By 2020, the average person will use 1.5 gigabyte of data per day, an autonomous car will use 4 terabyte per day, while an airplane will use 5 terabyte, according Karin Eibschitz-Segal, head of Intel’s research and development in Israel. To position itself for this data explosion Intel is now investing in 5G connectivity and AI, alongside other domains including autonomous cars and virtual reality, Ms. Eibschitz-Segal said, speaking at Calcalist’s seventh digital and mobile conference, now held in Tel Aviv.
Intel announced the appointment of Ms. Eibschitz-Segal in August. After opening its first development center outside of the U.S. in Israel’s northern port city Haifa in 1974, Intel has become one the country’s biggest technology-oriented employer, with over ten thousand employees, and a number of fabrication plants and development centers. In August, Intel announced it secured the acquisition of Jerusalem-based automotive technologies company Mobileye for $15.3 billion.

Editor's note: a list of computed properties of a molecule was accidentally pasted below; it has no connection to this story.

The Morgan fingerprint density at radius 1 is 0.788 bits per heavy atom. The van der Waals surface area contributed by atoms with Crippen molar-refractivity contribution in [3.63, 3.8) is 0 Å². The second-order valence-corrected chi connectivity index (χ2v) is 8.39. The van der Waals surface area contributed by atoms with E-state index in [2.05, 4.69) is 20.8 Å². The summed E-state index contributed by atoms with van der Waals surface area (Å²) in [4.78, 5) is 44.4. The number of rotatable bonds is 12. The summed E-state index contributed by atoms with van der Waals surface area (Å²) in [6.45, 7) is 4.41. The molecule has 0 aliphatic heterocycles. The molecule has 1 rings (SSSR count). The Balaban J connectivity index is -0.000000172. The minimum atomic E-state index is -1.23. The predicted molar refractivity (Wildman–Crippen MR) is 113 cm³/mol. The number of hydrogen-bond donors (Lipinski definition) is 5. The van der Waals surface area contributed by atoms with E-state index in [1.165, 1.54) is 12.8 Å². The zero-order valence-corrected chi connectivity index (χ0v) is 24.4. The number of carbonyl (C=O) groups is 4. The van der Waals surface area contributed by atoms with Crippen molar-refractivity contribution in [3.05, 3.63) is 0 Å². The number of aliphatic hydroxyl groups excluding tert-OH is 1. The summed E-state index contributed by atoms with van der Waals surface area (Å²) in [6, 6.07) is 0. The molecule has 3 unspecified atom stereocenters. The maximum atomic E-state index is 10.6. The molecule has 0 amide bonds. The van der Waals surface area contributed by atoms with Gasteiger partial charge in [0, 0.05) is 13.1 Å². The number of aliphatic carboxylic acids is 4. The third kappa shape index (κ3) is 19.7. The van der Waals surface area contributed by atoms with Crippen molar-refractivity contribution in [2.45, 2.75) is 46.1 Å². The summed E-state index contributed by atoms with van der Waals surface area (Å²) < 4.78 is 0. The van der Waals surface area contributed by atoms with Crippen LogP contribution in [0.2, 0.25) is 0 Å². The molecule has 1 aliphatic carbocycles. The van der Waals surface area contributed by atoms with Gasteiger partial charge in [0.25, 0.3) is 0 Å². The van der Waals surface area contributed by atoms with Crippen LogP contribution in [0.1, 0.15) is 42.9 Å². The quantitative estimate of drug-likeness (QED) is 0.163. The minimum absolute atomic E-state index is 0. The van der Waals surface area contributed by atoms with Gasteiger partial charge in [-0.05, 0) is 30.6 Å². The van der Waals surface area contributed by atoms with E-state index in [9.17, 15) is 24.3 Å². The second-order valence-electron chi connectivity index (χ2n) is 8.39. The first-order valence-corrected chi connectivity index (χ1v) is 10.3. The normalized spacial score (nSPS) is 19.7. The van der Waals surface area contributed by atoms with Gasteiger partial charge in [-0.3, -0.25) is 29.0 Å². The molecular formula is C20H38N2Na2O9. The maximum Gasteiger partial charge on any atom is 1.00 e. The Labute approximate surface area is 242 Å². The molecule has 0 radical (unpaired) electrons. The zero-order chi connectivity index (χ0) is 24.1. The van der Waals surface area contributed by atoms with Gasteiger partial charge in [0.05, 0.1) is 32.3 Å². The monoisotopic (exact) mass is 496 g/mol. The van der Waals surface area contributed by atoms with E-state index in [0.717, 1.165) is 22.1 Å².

“Today, the average household in first world countries has 20 smart home devices. By 2020, a smart factory will use 1 petabyte of data a day, and a single video provider will use 750 petabyte,” Ms. Eibschitz-Segal said.
The exponential growth of data created is propelled by the increased use of sensors, growing compute power, fast connectivity and cognitive computing—the ability of computers to interpret data in a way that is similar to what a human does.
“Maybe in the future we won’t need a doctor to read our X-rays and tell us whether we’ve broken a bone or not. Maybe the computer would be able to decide that on its own,” she said.